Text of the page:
Reasons to eat a vegan diet are growing and people are becoming more and more aware of the benefits. Beginning with the health’s sake, such as the reduction of heart disease, obesity and stroke, to how it is the most effective way to reduce your carbon footprint and how you can save countless species from relentless torture and slaughter; the list goes on.
I’m fairly new to the vegan way of life, I’m at about 10 months and I’d be lying if I said I haven’t cheated, but I don’t think that’s necessarily a bad thing. About 18 months ago, the idea of vegetarianism was incomprehensible, let alone veganism. I love the taste of meat, I’ve been brought up eating it at least once a day all my life and whilst I knew about factory farming, I was sure that our family was exempt from the suffering because mum always bought ‘good’, free-range meat. I remember she once argued that if it wasn’t for animal agriculture, all these animals would never have had the chance to live at all so by eating meat we are giving them life. If it wasn’t for the detrimental environmental impact that each cow has, the misery and needless carnage that is each chicken’s life and the waning of my own health by consuming each bite of pig and cow fluids then maybe that could be a valid argument.
I wasn’t a bad person before I went vegan because I ate animal products; the phrase that constantly comes to mind, suiting me and I think a lot of people is ‘ignorance is bliss’. I simply wasn’t aware of the havoc my diet was playing on myself and the planet. During a visit to Nepal I saw first-hand the decapitation of helpless animals and whilst that was for religious reasons as opposed to food it brought home the fact that I was mindlessly taking lives every single day. I realised I could no longer put other animals through that because their meat tastes good. Henceforth I was pescatarian because for some reason I thought that fish were excluded from this affliction. Later on in the year I met a vegan couple who inspired me to challenge myself and take the step towards veganism. At first I was just curious as to what a vegan diet was like, I had heard that giving up dairy was good for the health and particularly skin, so vanity pushed me some of the way. It’s only since becoming vegan that I am learning more and more about the benefits of this karmic way of life. Over the past 10 months, here are some of the things I’ve discovered…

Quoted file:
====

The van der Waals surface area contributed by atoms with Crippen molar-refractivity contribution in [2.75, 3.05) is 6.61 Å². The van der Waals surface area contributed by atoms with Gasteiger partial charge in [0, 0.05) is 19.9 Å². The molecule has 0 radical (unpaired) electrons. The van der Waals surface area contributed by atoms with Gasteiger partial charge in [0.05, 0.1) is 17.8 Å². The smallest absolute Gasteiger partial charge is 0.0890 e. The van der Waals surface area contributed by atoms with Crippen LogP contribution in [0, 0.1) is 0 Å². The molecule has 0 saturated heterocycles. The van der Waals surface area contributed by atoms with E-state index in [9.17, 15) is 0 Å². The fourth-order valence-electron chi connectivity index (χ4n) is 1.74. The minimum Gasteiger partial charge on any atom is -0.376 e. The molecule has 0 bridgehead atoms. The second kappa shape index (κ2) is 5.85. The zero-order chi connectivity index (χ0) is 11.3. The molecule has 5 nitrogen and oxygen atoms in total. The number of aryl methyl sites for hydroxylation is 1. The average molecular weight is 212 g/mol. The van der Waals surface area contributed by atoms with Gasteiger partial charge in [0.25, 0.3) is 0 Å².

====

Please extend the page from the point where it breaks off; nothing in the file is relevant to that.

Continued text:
Firstly, as aggravating as it may be to hear, there is one and only one reason for non-veganism and that is; “I like meat, it tastes good”. A bunch of other arguments may have just popped into your head such as the ones below, so let me share my opinion.
- The ‘Natural’ argument
Okay, so we’ve been eating meat since the beginning of human existence, just like other carnivorous animals. However, the difference is that we have the intelligence to have found options which supply us with the same nutrients without harming animals or the planet. We spend so much of our time as a species trying to separate ourselves from the rest of the animal kingdom that to then use our animal instincts as an excuse to eat meat is a little ridiculous. Back in the day, we would eat meat when we could hunt it down, not breed animals to feed ourselves 3 times a day. With this in mind, the meat that we now eat isn’t exactly natural either.